The rough seas of yesterday were all forgotten as we came face to face this morning with this very small South American country. Uruguay is the size of England and Wales and apparently the total population of the country is only 3m – but half of the people live in Montevideo. Montevideo means “I see a mountain” but I had to chuckle because the highest hill in the country is only about 400m high! The country is famous for…football and the tour guide could list every single player exported to play for other countries. Impressive. Amongst the facts and figures coming our way were all the usual historical and geographical ones and, of course, like much of South America, the country has been fought over and conquered numerous times. I laughed when I heard that the English also came and conquered in the 16th century but only stayed one year. However, we left a legacy… newspapers!
The traffic pouring into Montevideo was chaotic and, in the circumstances, it was probably a wise move to opt for a tour to the very upper class Punto del Este, which turned out to be 85 miles away. I confess to having the horrors when it was announced we would go to two museums along the way but they turned out to be the highlight of the tour for me.
They were actually art galleries and were exhibiting some of the most wonderful pieces of modern art I have seen. You were encouraged to explore and get up close, take photographs, etc. Not quite like ours then!!
There were statues by Salvador Dali held in a private collection and works of art from both the famous and the not so famous. One of the collections was in a beautiful, white, quirky building high up on the cliffs, with quiet terraces to drink in the natural beauty as well as that created and collected. The other “museum” was one of the now quite well known Ralli Museums and that was also truly fabulous. Alright, I wouldn’t want to hang the paintings at home but they were incredible. Various parts of various anatomies seem to appear in strange places.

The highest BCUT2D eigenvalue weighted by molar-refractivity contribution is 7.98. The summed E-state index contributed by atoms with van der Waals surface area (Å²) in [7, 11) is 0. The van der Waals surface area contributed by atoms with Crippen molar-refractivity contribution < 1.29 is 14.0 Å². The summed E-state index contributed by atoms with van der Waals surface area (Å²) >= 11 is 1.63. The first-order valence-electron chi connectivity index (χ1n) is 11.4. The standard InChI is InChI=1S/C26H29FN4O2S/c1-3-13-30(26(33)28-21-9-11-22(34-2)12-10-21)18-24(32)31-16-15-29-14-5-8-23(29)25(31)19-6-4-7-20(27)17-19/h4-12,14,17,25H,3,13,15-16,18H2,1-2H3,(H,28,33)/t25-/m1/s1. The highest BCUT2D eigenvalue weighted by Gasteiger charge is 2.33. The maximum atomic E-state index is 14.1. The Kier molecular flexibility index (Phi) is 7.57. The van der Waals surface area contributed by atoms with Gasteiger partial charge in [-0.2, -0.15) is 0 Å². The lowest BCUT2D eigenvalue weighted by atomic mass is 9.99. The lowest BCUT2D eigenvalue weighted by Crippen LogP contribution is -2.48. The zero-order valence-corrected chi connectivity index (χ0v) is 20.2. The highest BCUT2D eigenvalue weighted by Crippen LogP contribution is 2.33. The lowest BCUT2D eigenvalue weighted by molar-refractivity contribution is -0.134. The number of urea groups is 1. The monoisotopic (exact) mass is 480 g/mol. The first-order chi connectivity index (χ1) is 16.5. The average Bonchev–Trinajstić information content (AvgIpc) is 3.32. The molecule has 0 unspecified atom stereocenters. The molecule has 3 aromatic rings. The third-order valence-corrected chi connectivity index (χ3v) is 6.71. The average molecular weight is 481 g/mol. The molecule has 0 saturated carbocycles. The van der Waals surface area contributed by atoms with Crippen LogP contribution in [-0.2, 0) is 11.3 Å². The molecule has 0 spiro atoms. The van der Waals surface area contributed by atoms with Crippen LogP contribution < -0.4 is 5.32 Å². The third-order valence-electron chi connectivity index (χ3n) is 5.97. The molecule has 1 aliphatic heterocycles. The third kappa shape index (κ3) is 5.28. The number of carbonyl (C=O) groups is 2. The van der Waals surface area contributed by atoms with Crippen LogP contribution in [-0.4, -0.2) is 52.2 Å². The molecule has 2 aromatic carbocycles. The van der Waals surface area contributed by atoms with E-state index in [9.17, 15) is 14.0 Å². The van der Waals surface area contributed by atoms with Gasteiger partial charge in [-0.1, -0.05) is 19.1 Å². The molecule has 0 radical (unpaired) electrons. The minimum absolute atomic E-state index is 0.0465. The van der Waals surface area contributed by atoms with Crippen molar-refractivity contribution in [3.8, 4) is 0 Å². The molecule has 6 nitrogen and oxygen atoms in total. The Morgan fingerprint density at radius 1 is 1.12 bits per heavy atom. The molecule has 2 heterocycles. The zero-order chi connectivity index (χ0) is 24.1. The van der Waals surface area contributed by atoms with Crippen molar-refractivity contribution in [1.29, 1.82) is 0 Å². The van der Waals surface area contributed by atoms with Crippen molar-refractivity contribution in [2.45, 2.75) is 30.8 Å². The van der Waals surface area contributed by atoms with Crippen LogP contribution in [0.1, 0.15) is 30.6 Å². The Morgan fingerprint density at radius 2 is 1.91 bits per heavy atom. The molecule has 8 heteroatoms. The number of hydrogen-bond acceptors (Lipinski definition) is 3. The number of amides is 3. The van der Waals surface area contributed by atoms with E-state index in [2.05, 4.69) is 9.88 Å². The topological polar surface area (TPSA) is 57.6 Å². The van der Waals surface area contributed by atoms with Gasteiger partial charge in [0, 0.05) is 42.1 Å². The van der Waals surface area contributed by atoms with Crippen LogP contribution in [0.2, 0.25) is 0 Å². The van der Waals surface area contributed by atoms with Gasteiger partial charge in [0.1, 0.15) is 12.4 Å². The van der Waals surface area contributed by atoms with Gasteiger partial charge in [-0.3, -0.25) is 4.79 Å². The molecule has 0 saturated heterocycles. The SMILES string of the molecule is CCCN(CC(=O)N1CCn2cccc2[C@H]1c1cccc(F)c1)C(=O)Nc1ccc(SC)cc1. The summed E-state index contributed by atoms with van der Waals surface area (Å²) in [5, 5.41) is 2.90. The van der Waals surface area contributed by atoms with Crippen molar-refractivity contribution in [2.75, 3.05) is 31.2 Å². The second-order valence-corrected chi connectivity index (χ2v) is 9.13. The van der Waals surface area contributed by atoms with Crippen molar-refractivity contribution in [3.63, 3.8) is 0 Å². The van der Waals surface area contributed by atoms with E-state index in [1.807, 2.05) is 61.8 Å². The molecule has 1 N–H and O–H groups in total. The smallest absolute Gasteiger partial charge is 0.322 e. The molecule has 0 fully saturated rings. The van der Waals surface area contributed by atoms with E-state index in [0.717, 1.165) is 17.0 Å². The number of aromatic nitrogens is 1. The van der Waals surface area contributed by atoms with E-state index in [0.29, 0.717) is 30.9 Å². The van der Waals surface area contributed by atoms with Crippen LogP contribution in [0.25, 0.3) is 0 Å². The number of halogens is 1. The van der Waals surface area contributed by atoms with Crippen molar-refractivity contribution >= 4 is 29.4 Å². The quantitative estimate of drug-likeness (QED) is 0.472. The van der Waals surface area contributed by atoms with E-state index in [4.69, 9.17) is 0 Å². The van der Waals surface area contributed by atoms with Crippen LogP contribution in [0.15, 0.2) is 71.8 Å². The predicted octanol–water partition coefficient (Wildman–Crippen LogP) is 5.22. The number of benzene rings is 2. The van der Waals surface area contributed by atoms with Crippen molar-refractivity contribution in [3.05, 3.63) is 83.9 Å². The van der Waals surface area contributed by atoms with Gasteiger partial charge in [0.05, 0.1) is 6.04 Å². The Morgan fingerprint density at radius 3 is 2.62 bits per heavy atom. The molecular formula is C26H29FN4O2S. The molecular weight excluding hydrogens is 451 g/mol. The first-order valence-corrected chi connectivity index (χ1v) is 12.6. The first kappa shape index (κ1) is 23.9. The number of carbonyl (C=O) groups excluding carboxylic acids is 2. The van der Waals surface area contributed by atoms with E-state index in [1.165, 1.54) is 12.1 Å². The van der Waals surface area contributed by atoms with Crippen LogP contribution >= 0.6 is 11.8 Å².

Punta del Este is a beautiful beach resort where the country’s rich and famous have summer homes/holiday apartments. There is an active move to “sell” the benefits of Uruguay to Europeans and North Americans as it is currently reasonably priced, has a stable government and is expected to boom. Allegedly… a high percentage of all who visit Uruguay take a tour on a bus. 20% return to take a holiday in a hotel or rent an apartment. 80% of that last group will buy a house here. I can see the potential… a beautiful climate (today was 29C), lovely houses/apartments, great beaches which are nowhere near as crowded as in Brazil, rather interestingly attractive gauchos who ride their horses across the Pampas and through the lush green countryside. But… no direct flights from the UK and a very long way for a summer break. A great day out but doubt I will come back.
The return to the ship proved a little tricky. Members of the group wanted to buy fridge magnets (!) and instead of arriving back at 5, it was 5.30. That was the time the ship was due to leave… our Captain will not be happy! Thank heavens for organised tours when the ship is guaranteed not to leave without you. On the other hand, Buenos Aires is not far away.